Epidemiology of typhoid and paratyphoid: implications for vaccine policy

Saha, S. et al. (2019) Epidemiology of typhoid and paratyphoid: implications for vaccine policy. Clinical Infectious Diseases, 68(Suppl2), S117-S123. (doi: 10.1093/cid/ciy1124) (PMID:30845325) (PMCID:PMC6405278)

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Background: Typhoid and paratyphoid remain the most common bloodstream infections in many resource-poor settings. The World Health Organization recommends typhoid conjugate vaccines for country-specific introduction, but questions regarding typhoid and paratyphoid epidemiology persist, especially regarding their severity in young children. Methods: We conducted enteric fever surveillance in Bangladesh from 2004 through 2016 in the inpatient departments of 2 pediatric hospitals and the outpatient departments of 1 pediatric hospital and 1 private consultation clinic. Blood cultures were conducted at the discretion of the treating physicians; cases of culture-confirmed typhoid/paratyphoid were included. Hospitalizations and durations of hospitalizations were used as proxies for severity in children <12 years old. Results: We identified 7072 typhoid and 1810 paratyphoid culture-confirmed cases. There was no increasing trend in the proportion of paratyphoid over the 13 years. The median age in the typhoid cases was 60 months, and 15% of the cases occurred in children <24 months old. The median age of the paratyphoid cases was significantly higher, at 90 months (P < .001); 9.4% were in children <24 months old. The proportion of children (<12 years old) hospitalized with typhoid and paratyphoid (32% and 21%, respectively) decreased with age; there was no significant difference in durations of hospitalizations between age groups. However, children with typhoid were hospitalized for longer than those with paratyphoid. Conclusions: Typhoid and paratyphoid fever are common in Dhaka, including among children under 2 years old, who have equivalent disease severity as older children. Early immunization with typhoid conjugate vaccines could avert substantial morbidity, but broader efforts are required to reduce the paratyphoid burden.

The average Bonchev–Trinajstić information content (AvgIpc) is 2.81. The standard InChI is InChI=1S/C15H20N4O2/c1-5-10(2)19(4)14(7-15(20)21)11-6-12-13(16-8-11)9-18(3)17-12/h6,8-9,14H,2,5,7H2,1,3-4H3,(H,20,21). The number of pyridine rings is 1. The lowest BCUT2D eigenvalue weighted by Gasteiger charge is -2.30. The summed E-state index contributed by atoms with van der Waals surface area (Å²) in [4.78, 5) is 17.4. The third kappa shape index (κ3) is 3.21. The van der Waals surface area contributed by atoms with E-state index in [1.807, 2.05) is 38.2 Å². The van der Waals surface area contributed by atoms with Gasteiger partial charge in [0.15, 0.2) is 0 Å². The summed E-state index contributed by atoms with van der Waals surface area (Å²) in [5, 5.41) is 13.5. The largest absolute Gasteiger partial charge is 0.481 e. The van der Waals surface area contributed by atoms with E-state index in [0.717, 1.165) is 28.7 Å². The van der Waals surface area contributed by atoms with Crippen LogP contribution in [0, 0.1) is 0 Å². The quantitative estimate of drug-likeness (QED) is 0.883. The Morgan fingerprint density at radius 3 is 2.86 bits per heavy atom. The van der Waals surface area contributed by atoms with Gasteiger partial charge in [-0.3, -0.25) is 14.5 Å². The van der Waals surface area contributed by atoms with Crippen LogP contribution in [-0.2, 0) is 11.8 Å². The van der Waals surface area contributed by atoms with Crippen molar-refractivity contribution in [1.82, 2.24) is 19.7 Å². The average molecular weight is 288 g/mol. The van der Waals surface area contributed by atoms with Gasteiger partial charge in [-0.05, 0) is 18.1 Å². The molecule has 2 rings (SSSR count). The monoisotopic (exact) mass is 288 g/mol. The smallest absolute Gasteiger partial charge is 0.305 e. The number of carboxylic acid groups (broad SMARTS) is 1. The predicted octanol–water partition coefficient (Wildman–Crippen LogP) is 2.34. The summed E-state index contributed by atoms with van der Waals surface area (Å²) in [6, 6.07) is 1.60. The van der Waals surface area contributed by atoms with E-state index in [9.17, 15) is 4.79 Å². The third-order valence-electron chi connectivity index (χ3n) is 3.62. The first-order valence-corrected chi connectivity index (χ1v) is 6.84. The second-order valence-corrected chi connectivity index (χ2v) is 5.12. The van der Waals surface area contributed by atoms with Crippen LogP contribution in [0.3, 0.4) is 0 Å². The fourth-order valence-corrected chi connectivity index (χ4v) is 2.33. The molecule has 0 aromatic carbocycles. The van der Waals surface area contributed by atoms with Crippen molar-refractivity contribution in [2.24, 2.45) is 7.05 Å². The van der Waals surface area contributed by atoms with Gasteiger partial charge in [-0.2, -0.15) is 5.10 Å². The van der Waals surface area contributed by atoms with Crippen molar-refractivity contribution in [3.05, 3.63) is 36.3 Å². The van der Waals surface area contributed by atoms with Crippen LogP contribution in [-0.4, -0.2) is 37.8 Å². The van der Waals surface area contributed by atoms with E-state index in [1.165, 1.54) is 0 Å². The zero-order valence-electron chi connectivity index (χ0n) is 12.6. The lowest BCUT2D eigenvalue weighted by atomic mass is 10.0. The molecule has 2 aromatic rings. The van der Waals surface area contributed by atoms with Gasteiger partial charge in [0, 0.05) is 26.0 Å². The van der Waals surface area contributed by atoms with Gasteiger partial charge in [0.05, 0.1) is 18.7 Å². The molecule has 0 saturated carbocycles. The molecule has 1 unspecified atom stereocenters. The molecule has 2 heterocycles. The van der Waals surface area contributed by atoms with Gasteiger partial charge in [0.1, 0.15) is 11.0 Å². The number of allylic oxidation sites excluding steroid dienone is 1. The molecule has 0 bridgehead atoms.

Item Type:Articles
Additional Information:The work presented here was supported by the Gavi, the Vaccine Alliance, through the World health Organizationsupported Invasive Bacterial Vaccine Preventable Diseases study (grant numbers 201588766, 201233523, 201022732, 200749550) and through the Pneumococcal Vaccines Accelerated Development and Introduction Plan (PneumoADIP) and by the Child Health Research Foundation.
Glasgow Author(s) Enlighten ID:Sajib, Mohammad Saiful Islam
Authors: Saha, S., Islam, M. S., Sajib, M. S. I., Saha, S., Uddin, M. J., Hooda, Y., Hasan, M., Amin, M. R., Hanif, M., Shahidullah, M., Islam, M., Luby, S. P., Andrews, J. R., and Saha, S. K.
College/School:College of Medical Veterinary and Life Sciences
Journal Name:Clinical Infectious Diseases
Publisher:Oxford University Press
ISSN (Online):1537-6591
Copyright Holders:Copyright © 2019 The Authors
First Published:First published in Clinical Infectious Diseases 68(Suppl 2):S117-S123
Publisher Policy:Reproduced under a Creative Commons License

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